Hmm. I would love the economy to recover and would be delighted to hear that the majority of partners were expecting growth - if I really thought that some analysis and research had gone into the partners' statements. Sadly I suspect that the same level of care will have gone into these announcements as went into planning for this year's budget in most firms.
I spoke with a number of firms, large and small, as they developed and then started to work on new budgets. The development process in law firms is not the same, boring, routine used in most commercial organisations. Analysis of past expenditure together with a detailed study of the requirements for the next period are undertaken, but are generally overtaken by "gut feel". I was astonished to watch large companies set a budgeted revenue figure based on "assessments" by the department heads - assessments which had no scientific basis and which had often been arrived at following an evening's worth of discussion between the partner leading the department and his team (occasionally I saw the team discussion phase ignored as unnecessary). The accounting staff were not called on for input and it was rare for the marketing or business development team to be asked for their help. I saw firms forecast 25%, 30% and 40% drops in revenue based on a personal assessment of "difficult times".
I would have been less concerned with this had it not led to a desire to see a similar drop on the expenditure side of the budget. "My goodness" the partners would say, "our revenue is dreadful - we will have to cut, cut, cut!", and expenditure budgets would be savaged - capital projects cut, staff cut and day-to-day expenditure on small items cut "to show willing."
Now, less that 12 months on, "confidence is high" apparently. That's fine for the revenue side of the equation - the firm will just exceed budget. What about all the people who have been removed, however? What about the hiatus in capital projects? My perception is that the same partners who made short-term, knee-jerk, decisions for this budget year have now got bored with the whole "downturn thing" and, finding that their own forecasts have been hopelessly pessimistic have decided that everything will now be fine and are confident that their revenue, and so their profit, will soon recover.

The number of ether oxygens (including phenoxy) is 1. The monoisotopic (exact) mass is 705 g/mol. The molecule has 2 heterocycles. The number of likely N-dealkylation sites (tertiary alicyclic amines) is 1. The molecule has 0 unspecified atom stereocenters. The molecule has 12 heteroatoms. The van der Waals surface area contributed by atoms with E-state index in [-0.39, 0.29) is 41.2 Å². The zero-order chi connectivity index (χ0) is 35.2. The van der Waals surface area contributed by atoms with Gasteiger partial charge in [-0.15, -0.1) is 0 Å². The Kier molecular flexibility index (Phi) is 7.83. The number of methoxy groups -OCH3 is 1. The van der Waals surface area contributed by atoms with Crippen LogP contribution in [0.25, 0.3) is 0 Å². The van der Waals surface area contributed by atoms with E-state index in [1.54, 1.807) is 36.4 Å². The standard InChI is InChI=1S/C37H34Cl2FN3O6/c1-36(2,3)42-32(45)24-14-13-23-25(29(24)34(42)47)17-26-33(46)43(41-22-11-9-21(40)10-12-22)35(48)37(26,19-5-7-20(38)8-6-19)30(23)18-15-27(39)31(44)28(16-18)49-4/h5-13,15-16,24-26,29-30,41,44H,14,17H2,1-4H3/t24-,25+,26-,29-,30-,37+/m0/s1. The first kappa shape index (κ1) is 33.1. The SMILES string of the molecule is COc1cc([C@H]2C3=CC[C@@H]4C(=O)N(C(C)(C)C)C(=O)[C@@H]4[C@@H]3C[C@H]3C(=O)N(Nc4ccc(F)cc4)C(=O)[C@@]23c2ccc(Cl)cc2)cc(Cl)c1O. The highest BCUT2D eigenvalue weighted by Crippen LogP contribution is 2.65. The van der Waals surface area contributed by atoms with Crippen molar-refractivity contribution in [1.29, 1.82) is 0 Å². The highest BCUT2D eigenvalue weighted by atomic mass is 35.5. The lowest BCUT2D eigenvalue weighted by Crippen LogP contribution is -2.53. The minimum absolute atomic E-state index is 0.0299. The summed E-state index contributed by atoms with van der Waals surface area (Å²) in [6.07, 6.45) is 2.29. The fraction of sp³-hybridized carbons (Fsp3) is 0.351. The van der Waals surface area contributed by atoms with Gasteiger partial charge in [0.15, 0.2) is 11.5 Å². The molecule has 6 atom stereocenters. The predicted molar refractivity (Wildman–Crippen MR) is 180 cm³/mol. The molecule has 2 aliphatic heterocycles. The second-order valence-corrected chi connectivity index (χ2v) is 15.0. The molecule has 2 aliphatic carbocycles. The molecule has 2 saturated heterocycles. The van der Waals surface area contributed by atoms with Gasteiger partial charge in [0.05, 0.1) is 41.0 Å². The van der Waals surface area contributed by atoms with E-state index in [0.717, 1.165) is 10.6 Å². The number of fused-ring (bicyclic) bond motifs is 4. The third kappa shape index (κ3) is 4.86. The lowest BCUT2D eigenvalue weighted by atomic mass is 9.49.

They were wrong before and they may be wrong now. Some forecasters will undoubtedly be speaking from a position of strength - they will have done the analysis required to be confident that their assessments are sensible. Most partners, sadly, will not. At the very least, the economy will be different and the "playing field" changed. If partners believe that, having weathered the downturn they now need only weather the recovery (for a maximum of another 12 months) before returning to business as before, they will be sadly mistaken. Clients have been given power and will be reluctant to give it back. Hourly rates are under attack as never before, and few firms have a sensible defence for them. More importantly, those running law firms have been exposed as never before. It is becoming apparent that few law firms are run in a business-like manner and clients are starting to ask why they should pay for this inefficiency.
I'm glad that confidence is returning to the sector - but will be more glad when that confidence has a sound basis. I'll wait to hear from those members of the profession that I know and trust before I too relax into confidence.